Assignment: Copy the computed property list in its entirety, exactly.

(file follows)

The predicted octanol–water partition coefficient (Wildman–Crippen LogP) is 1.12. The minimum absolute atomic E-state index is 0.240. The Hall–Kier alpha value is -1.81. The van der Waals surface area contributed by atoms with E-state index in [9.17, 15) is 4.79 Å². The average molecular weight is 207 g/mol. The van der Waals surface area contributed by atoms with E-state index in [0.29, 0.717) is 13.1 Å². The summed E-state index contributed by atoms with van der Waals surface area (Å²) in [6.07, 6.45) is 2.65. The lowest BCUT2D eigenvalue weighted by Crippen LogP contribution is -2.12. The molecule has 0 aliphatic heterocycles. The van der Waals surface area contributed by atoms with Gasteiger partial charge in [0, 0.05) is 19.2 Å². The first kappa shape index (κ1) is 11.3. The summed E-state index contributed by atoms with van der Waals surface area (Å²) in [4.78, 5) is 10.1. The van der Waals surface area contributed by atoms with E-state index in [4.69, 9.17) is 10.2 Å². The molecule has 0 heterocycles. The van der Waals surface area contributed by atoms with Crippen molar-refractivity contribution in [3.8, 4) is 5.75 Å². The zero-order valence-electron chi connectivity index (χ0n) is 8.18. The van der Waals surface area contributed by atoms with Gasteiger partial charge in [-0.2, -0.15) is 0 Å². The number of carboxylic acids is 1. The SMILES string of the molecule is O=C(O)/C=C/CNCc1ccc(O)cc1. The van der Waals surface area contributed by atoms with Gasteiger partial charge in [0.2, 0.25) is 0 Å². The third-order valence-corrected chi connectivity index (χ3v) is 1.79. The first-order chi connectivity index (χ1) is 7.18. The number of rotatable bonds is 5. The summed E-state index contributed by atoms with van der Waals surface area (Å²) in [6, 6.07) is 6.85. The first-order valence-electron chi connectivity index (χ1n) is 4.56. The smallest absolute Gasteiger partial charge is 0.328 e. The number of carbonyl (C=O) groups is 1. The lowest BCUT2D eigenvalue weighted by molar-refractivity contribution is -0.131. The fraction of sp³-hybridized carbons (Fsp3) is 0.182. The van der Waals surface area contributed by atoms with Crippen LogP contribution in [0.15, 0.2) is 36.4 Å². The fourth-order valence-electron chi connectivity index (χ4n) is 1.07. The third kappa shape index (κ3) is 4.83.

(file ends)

The predicted octanol–water partition coefficient (Wildman–Crippen LogP) is 1.12. The minimum absolute atomic E-state index is 0.240. The Hall–Kier alpha value is -1.81. The van der Waals surface area contributed by atoms with E-state index in [9.17, 15) is 4.79 Å². The average molecular weight is 207 g/mol. The van der Waals surface area contributed by atoms with E-state index in [0.29, 0.717) is 13.1 Å². The summed E-state index contributed by atoms with van der Waals surface area (Å²) in [6.07, 6.45) is 2.65. The lowest BCUT2D eigenvalue weighted by Crippen LogP contribution is -2.12. The molecule has 0 aliphatic heterocycles. The van der Waals surface area contributed by atoms with Gasteiger partial charge in [0, 0.05) is 19.2 Å². The first kappa shape index (κ1) is 11.3. The summed E-state index contributed by atoms with van der Waals surface area (Å²) in [4.78, 5) is 10.1. The van der Waals surface area contributed by atoms with E-state index in [4.69, 9.17) is 10.2 Å². The molecule has 0 heterocycles. The van der Waals surface area contributed by atoms with Crippen molar-refractivity contribution in [3.8, 4) is 5.75 Å². The zero-order valence-electron chi connectivity index (χ0n) is 8.18. The van der Waals surface area contributed by atoms with Gasteiger partial charge in [-0.2, -0.15) is 0 Å². The number of carboxylic acids is 1. The SMILES string of the molecule is O=C(O)/C=C/CNCc1ccc(O)cc1. The van der Waals surface area contributed by atoms with Gasteiger partial charge in [0.2, 0.25) is 0 Å². The third-order valence-corrected chi connectivity index (χ3v) is 1.79. The first-order chi connectivity index (χ1) is 7.18. The number of rotatable bonds is 5. The summed E-state index contributed by atoms with van der Waals surface area (Å²) in [6, 6.07) is 6.85. The first-order valence-electron chi connectivity index (χ1n) is 4.56. The smallest absolute Gasteiger partial charge is 0.328 e. The number of carbonyl (C=O) groups is 1. The lowest BCUT2D eigenvalue weighted by molar-refractivity contribution is -0.131. The fraction of sp³-hybridized carbons (Fsp3) is 0.182. The van der Waals surface area contributed by atoms with Crippen LogP contribution in [0.15, 0.2) is 36.4 Å². The fourth-order valence-electron chi connectivity index (χ4n) is 1.07. The third kappa shape index (κ3) is 4.83.